Basements are probably the only spaces which tend to be completely different from the rest of the areas of our homes. Cleaning a basement, especially a dirty one, can be quite a task. However, the problems may be more mental in nature.
Basement cleaning is actually quite straightforward, if you keep some basic stuff in mind.
Basement floors are usually made of concrete. The difference with concrete is that it is pretty tough and does not need special care such as carpeting, hardwood, or tile. Also, concrete is not absorbent, so you don’t have to be afraid of damaging it permanently with cleaners.
The one thing about basements is that they are basements!
- They are located under the house, where the light is low and the humidity high.
- We tend to be more rough and casual with using basement floors than the rest of our homes. Pet owners usually don’t mind the pets messing around down there either.
- A lot of general “stuff” we don’t want to throw away ends up there.
- Basements tend to be musty and smelly because of low ventilation and air exhaust.
- Mold and mildew love basements!
Here are a few basic steps to follow to keep your basement floor sparkly clean:
- Brush or broom away loose debris and dirt. If your basement floor is fairly flat, you can use a vacuum without too much trouble.
- Use soap and water and mop away. Wring out the mop well before mopping to prevent excess water from pooling. Lysol or bleach work well to get rid of mold, mildew and tough stains.
- Ammonia solutions are stronger than bleach in tackling disinfection jobs and tough stains. Be careful of the fumes, and never mix ammonia and bleach!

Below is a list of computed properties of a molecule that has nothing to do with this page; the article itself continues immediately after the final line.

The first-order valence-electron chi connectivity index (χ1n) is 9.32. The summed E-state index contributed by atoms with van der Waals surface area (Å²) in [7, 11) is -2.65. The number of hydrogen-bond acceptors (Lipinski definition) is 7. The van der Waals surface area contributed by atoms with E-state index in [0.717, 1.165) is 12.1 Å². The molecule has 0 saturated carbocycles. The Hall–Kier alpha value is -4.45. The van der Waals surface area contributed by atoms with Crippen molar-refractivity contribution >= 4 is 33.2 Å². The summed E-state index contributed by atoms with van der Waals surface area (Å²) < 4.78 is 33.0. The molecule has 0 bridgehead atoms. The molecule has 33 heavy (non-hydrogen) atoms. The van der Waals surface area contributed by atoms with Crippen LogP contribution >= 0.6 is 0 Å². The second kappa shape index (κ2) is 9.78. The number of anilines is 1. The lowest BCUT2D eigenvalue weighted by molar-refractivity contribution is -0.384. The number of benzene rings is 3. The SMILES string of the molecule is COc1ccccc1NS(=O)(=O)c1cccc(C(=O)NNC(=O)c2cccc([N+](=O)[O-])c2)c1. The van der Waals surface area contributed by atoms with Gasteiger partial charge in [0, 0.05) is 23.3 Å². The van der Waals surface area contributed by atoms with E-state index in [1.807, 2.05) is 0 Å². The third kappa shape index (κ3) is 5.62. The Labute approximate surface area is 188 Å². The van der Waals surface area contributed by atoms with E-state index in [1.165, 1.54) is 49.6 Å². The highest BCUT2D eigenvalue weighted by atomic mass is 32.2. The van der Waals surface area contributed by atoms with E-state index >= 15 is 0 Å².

- If there are smells to get rid of, sprinkle bleaching powder and let it do its thing for an hour or two, then mop up. For stronger smells, leave on for longer.
- Tough stains such as rust or grease can be gotten rid of by a tough bristled-brush. Avoid metal bristles because they can scratch concrete and contribute to rust stains. Difficult rust stains need oxalic acid, a rust remover.
- Using a garden hose or a low-power washer will work well if mopping does not do the job. Letting water pool up is not a good idea, so mopping it up with a hand mop or a vacuum is a good idea.
- Air out the basement by opening windows or any other access doors. Use a dehumidifier or an exhaust fan helps too.
- Use paint or another type of concrete sealer to finish the surface. If you already have one, ensure it is intact and reapply if needed. This helps to both prevent stains from forming, and makes it easier to clean. Use of sealers or paints with chemical additives can dissuade the growth of mold and mildew. If you are painting for the first time, using an acid like muriatic acid or phosphoric acid to make the surface rough, helps the sealer to hold better.
- Trisodium phosphate or TSP, is an additive that helps get rid of some really difficult greasy stains.
- All of the methods apply to basement walls too, provided they are made of concrete as well.
Remember, safety first! Some of the chemicals used for basement cleaning can be nasty, so gloves and face masks are important.
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